No. We were able to do this ourselves. Of course, we needed time, but we did do it.

The personnel on the test team, how many are the same from the GSV-R project?

Five. The total on the test team is 16 people.

How does the budget for this season of testing compare to a race season.

Less than half.

Suzuki MotoGP side profile

It’s difficult to notice in photos, but the Suzuki MotoGP machine is very compact and narrow in person. This is especially surprising considering the use of an inline-Four engine. MotoGP icon, and 1993 World Champ, Kevin Schwantz, said, when comparing the Yoshimura Suzuki GSX-R1000 Superbike he was testing to this, “It felt like going from a 500cc to a 250cc bike!”

What is the biggest challenge with the new engine?

The biggest challenge, of course, is the engine design configuration because we have experience with street bikes, but pure racing bikes, this [inline-Four] is a first time for us.

Is it horsepower or longevity or…?

At the moment, maybe fuel consumption, but now, the rules are changed. So, now we can use more fuel [in the Factory Open class].

Will there be any wildcard race appearances this season?

We are thinking about it, but have not confirmed yet.

Why the decision to come back now? After the GSV project was over, and the economy collapsed, why the decision to start GP racing again?

Brivio: Because MotoGP is very important for the brand, for the manufacturer to promote the brand. To develop technology, and to be able then to use this technology into production. Suzuki stopped MotoGP activity in 2011, and there was the 800cc bike with the V engine. At that point stopping was a good opportunity to refresh the project so basically everything restarted from a white paper. We redesigned a new engine configuration, we designed a new bike, and the original plan was to be back in 2014, so this year. Then we decide to delay one more year to have a chance to develop the electronics and other things better.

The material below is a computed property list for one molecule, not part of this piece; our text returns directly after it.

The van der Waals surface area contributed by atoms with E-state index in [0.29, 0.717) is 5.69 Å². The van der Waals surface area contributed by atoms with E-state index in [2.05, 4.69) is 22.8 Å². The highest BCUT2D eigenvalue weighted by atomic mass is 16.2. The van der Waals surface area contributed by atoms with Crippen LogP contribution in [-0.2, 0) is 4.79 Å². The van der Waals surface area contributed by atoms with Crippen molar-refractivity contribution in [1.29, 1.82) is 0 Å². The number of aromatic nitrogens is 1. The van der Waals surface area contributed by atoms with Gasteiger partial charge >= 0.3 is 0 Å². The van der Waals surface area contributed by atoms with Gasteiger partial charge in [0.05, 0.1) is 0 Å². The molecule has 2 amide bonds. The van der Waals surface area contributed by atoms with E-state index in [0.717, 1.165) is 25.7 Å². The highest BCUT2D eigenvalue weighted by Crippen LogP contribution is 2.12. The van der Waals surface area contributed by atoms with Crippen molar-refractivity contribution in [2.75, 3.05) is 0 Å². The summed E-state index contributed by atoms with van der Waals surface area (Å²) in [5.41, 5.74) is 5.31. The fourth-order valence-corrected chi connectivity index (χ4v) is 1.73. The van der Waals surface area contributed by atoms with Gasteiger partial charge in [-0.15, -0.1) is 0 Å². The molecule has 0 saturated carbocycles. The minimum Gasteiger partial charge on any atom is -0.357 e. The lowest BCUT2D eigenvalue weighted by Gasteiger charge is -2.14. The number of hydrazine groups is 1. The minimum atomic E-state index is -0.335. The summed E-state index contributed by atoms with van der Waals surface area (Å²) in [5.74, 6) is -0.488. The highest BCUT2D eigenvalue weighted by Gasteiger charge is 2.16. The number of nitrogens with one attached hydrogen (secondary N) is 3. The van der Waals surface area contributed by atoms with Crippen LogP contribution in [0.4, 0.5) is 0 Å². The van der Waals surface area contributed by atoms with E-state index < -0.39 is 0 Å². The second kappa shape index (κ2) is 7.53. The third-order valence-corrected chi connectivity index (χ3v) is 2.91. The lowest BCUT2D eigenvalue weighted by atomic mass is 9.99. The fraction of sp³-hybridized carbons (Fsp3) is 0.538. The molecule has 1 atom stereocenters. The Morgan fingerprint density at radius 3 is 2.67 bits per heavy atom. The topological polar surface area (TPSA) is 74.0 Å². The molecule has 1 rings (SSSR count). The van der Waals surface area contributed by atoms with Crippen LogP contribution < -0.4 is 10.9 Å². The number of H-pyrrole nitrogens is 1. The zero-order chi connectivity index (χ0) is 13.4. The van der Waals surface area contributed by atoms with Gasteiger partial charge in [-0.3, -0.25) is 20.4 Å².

Kevin Schwantz 34

There’s something special about seeing Kevin Schwantz next to a Suzuki grand prix motorcycle with his signature number 34 on the nose.

Basically, the manufacturer was missing MotoGP, the promotion, and the exposure that MotoGP gives to such a big manufacturer. Also, the technology that is involved, the competition allows the engineers to be stimulated, to be motivated on the competitive technologies, so that’s the idea. Which is a very brave decision from the company, and in this difficult moment from a business perspective but it’s an effort, a big effort, the company wants to do because Suzuki recognize the importance of MotoGP.

Do you know how soon after 2011 this decision was made?

No, I wasn’t there yet.

How did they get you to come to do this?